Don’t believe everything a seller tells you – a new study shows that many are prepared to fib to shift their houses quicker
While we know we shouldn’t automatically assume the worst of people, new research suggests that when it comes to buying a home, it could be the most sensible approach.
Despite being legally required to tell buyers about any negative aspects of their property, a survey of 1,000 people by Boiler Plan found that a whopping 47% of people would lie about having bad neighbours to clinch a sale.
The most common fib among sellers, this is especially worrying given the rise in neighbourly disputes over lockdown.
Noisy neighbours on the rise
In May, the London borough of Brent reported that noise complaints against neighbours were at an all-time high in April, with a 92% rise on the previous year. Similar increases have been reported across the UK.
From a legal perspective, sellers have to tell buyers about issues with neighbours that have involved official bodies – there's no skirting around any calls they've had to make to the council’s noise complaints team over the years.
As Zoe Kenworthy, director of sales and lettings at estate agent Wardsmith & Co, explains: “The 2008 Consumer Protection Against Unfair Trading Regulations requires a seller to inform their estate agent – and any potential buyer – of material information that may affect an average consumer’s transactional decision.”
And if they are less than truthful, Kenworthy says you could take action against them and seek compensation even after the sale is finalised.
The good news for nervous buyers is that this applies equally to some of the other fibs sellers owned up to...
|Issue||Percentage who'd lie about it|
|Issues with their neighbours||47%|
|Crime sprees within the area||13%|
|Surface damage to the property||13%|
|Damp within the home||10%|
|Issues with the central heating||6%|
|Structural damage to the home||6%|
After nightmare neighbours, the next two biggest areas where sellers were willing to bend the truth were related to crime in the local area and surface damage, such as a broken fence or bad paintwork.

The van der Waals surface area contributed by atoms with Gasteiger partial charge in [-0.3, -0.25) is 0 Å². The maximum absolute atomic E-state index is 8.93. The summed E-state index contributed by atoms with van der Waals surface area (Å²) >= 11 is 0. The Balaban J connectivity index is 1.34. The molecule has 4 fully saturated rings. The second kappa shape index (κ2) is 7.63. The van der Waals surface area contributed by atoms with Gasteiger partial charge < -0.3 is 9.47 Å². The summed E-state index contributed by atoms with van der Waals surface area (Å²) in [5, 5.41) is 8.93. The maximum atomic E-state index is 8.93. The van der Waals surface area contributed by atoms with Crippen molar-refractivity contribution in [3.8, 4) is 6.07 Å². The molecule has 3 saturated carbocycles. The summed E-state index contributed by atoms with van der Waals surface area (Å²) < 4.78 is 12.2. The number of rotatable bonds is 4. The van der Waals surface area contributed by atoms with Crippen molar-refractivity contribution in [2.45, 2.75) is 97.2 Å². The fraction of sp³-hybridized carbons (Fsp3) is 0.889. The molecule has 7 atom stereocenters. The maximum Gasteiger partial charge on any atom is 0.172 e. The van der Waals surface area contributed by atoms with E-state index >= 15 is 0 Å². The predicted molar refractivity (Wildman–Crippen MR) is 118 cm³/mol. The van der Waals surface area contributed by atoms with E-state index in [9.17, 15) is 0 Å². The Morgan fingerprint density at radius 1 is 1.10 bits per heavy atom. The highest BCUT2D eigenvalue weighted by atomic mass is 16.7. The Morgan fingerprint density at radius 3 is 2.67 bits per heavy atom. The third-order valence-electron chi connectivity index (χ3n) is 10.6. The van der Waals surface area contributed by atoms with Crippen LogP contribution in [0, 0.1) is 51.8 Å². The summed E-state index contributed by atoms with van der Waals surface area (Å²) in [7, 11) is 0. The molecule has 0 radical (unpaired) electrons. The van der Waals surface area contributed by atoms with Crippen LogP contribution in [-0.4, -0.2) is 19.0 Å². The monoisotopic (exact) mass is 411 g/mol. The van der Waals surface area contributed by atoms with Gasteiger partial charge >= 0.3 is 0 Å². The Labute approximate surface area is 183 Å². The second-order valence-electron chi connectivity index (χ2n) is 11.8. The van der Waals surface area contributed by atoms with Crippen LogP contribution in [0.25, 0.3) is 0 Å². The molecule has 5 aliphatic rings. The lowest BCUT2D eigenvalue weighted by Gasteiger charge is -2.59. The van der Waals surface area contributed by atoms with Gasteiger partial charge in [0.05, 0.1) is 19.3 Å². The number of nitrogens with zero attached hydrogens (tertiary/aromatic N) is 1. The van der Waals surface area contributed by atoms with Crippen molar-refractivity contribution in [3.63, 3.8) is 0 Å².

In both cases, 13% of sellers said they’d lie to increase their chances of making a sale.
The remaining three items on the list of the six most common fibs could potentially be the most expensive for buyers to rectify.
One in ten of those surveyed said they would lie about damp or mould, 6% said they’d lie about problems with their central heating and 6% said they’d be willing to deceive buyers over structural damage such as subsidence.
The latter could cost unsuspecting buyers a huge wad of cash – research by Checkatrade put the average cost of repairing subsidence at £12,500.
While it's true that you may be able to make a claim against the seller if you run into trouble after buying a property, you could save yourself the headache by arranging a professional survey before you sign on the dotted line.
In 2016, research conducted by Churchill Insurance estimated that seven million people in the UK had bought a property without having a survey.
Of those who faced major building work after moving in, 56% said knowing about it in advance would have influenced their decision to buy.
Featured image: Gorodenkoff / Shutterstock
Be the first to comment
Do you want to comment on this article? You need to be signed in for this feature